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|Also Known As:||Clayt Moore,Jack Carlton Moore||Died:||December 28, 1999|
|Born:||September 14, 1914||Cause of Death:||heart attack|
|Birth Place:||Chicago, Illinois, USA||Profession:||Cast ... actor aerialist car pitchman model stuntman|
Although best-known as TV's "The Lone Ranger," Clayton Moore also appeared in dozens of Westerns and serials in the 1940s and 50s. The dark, handsome Chicagoan worked as a model and circus aerialist before heading to Hollywood as a stuntman and extra in 1938. With the help of his girlfriend, actress Lupe Velez, he began getting roles in 1940. He made brief appearances in a handful of UA films ("Kit Carson" and "The Son of Monte Cristo," both 1940; "International Lady," 1941; "The Bachelor's Daughters," 1946), but spent most of the decade at minor studios like Monogram and Republic.
Moore started his long association with the Western genre in films like "Outlaws of Pine Ridge" (1942), "Along the Oregon Trail" (1947), "Adventures of Frank and Jesse James" (1948) and "The Cowboy and the Indians" (1949, with Gene Autry and future co-star Jay Silverheels). He also made several penny-dreadful serials, including "The Perils of Nyoka" (1942), "Cyclotrode X" (1946), "G-Men Never Forget" (1947) and the memorable "Radar Men from the Moon" (1952).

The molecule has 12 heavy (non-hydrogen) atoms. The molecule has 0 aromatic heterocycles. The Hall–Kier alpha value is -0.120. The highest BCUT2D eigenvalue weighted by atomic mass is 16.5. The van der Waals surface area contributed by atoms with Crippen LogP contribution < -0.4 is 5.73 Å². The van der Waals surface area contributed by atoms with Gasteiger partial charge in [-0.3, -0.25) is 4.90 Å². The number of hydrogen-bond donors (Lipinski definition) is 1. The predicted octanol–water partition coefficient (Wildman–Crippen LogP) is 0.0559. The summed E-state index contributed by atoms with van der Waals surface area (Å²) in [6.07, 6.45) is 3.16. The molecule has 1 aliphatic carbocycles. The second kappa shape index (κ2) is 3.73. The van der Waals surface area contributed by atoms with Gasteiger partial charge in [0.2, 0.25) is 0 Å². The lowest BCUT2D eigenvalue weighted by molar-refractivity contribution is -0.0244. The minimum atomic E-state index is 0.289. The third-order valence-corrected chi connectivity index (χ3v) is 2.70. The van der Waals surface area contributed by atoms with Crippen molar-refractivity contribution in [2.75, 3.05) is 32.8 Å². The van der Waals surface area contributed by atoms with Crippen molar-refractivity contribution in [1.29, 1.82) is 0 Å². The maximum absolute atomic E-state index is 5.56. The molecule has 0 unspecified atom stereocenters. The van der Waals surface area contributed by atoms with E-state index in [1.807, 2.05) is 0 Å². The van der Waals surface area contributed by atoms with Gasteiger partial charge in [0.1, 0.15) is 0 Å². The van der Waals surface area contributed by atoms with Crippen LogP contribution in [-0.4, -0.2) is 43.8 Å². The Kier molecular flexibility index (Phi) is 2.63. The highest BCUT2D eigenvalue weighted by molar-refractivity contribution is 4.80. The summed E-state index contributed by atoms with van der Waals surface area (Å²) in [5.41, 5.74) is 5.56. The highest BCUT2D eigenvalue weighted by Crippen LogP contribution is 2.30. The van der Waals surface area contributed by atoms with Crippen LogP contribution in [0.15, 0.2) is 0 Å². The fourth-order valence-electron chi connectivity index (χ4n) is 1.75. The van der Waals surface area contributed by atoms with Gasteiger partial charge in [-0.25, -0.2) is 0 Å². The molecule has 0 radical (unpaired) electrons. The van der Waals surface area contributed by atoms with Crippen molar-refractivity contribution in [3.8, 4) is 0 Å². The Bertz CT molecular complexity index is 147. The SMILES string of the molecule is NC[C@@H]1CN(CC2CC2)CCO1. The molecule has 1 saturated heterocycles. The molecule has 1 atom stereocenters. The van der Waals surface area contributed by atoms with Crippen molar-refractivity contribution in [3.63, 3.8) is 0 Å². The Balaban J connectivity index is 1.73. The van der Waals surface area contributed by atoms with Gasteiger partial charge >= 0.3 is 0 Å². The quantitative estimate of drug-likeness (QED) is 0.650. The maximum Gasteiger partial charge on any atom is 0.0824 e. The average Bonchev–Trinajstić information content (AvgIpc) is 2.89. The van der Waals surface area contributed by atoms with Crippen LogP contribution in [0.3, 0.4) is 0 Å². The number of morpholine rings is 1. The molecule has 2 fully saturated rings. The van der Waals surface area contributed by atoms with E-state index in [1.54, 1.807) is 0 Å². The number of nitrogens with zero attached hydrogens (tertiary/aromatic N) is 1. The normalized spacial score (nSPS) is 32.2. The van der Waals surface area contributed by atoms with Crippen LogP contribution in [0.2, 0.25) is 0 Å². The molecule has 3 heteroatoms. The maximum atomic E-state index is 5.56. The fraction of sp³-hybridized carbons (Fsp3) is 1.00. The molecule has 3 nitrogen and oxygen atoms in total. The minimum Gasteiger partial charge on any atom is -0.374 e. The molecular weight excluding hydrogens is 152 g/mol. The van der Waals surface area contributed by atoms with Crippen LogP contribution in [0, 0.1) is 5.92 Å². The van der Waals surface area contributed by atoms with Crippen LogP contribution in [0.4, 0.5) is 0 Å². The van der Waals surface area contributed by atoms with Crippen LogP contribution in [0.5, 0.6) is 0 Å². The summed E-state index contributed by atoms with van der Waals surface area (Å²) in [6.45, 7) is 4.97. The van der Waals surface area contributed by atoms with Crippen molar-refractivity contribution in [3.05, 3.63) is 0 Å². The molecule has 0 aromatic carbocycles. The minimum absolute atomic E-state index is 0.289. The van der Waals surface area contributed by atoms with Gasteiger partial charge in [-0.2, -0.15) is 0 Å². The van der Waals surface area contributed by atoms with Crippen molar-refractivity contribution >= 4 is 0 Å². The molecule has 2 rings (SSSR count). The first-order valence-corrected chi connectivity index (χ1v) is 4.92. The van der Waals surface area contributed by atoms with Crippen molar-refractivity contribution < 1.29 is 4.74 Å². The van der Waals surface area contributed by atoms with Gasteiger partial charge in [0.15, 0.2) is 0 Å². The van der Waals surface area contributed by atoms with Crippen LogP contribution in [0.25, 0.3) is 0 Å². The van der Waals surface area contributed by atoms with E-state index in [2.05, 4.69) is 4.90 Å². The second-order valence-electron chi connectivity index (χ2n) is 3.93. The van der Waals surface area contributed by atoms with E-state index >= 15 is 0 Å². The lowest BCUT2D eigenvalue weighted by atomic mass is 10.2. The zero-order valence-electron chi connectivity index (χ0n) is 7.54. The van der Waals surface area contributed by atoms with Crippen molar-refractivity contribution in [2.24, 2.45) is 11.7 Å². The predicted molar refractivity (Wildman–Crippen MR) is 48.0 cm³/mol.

Stardom finally came with the ABC series "The Lone Ranger" (1949-57), co-starring Silverheels as Tonto. Riding the crest of the Western TV craze of the 1950s, Moore became the idol of a generation of American youth. He missed only the 1952-53 season, when he struck for more money and was briefly replaced by John Hart. Moore spent his vacations making films: amazingly, he released eight films and two serials in 1952 alone. Among his later titles were "Desert Passage" (1952), "Kansas Pacific" (1953), "The Lone Ranger" (1956) and his last, "The Lone Ranger and the Lost City of Gold" (1958).
Moore continued playing The Lone Ranger in commercials and promotional tours (mostly for Dodge), hitting the headlines again in 1979 when Lone Ranger Television Inc. and the Wrather Corporation barred him from appearing as the character. He was forced to abandon his mask for large sunglasses until winning the case on appeal in 1985.
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